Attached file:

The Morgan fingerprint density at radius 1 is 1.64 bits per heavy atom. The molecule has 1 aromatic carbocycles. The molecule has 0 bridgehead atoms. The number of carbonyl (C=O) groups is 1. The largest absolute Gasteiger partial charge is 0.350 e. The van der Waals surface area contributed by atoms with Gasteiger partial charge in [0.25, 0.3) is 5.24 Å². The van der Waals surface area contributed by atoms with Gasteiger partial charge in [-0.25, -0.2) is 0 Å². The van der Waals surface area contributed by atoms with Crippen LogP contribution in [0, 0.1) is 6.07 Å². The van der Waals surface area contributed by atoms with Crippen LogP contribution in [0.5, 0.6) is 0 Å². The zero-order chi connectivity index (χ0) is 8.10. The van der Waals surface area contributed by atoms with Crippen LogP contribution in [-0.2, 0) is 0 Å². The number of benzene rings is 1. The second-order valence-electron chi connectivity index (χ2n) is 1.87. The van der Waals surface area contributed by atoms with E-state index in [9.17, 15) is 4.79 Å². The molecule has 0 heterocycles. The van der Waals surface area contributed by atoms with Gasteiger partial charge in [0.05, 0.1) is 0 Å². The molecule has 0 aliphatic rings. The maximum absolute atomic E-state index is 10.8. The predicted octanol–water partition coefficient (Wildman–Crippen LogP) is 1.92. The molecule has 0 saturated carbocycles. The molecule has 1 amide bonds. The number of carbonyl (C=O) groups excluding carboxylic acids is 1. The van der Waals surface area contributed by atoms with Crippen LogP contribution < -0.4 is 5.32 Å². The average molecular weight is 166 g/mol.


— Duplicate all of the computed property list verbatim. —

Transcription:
The Morgan fingerprint density at radius 1 is 1.64 bits per heavy atom. The molecule has 1 aromatic carbocycles. The molecule has 0 bridgehead atoms. The number of carbonyl (C=O) groups is 1. The largest absolute Gasteiger partial charge is 0.350 e. The van der Waals surface area contributed by atoms with Gasteiger partial charge in [0.25, 0.3) is 5.24 Å². The van der Waals surface area contributed by atoms with Gasteiger partial charge in [-0.25, -0.2) is 0 Å². The van der Waals surface area contributed by atoms with Crippen LogP contribution in [0, 0.1) is 6.07 Å². The van der Waals surface area contributed by atoms with Crippen LogP contribution in [0.5, 0.6) is 0 Å². The zero-order chi connectivity index (χ0) is 8.10. The van der Waals surface area contributed by atoms with Crippen LogP contribution in [-0.2, 0) is 0 Å². The number of benzene rings is 1. The second-order valence-electron chi connectivity index (χ2n) is 1.87. The van der Waals surface area contributed by atoms with E-state index in [9.17, 15) is 4.79 Å². The molecule has 0 heterocycles. The van der Waals surface area contributed by atoms with Gasteiger partial charge in [0.05, 0.1) is 0 Å². The molecule has 0 aliphatic rings. The maximum absolute atomic E-state index is 10.8. The predicted octanol–water partition coefficient (Wildman–Crippen LogP) is 1.92. The molecule has 0 saturated carbocycles. The molecule has 1 amide bonds. The number of carbonyl (C=O) groups excluding carboxylic acids is 1. The van der Waals surface area contributed by atoms with Crippen LogP contribution < -0.4 is 5.32 Å². The average molecular weight is 166 g/mol.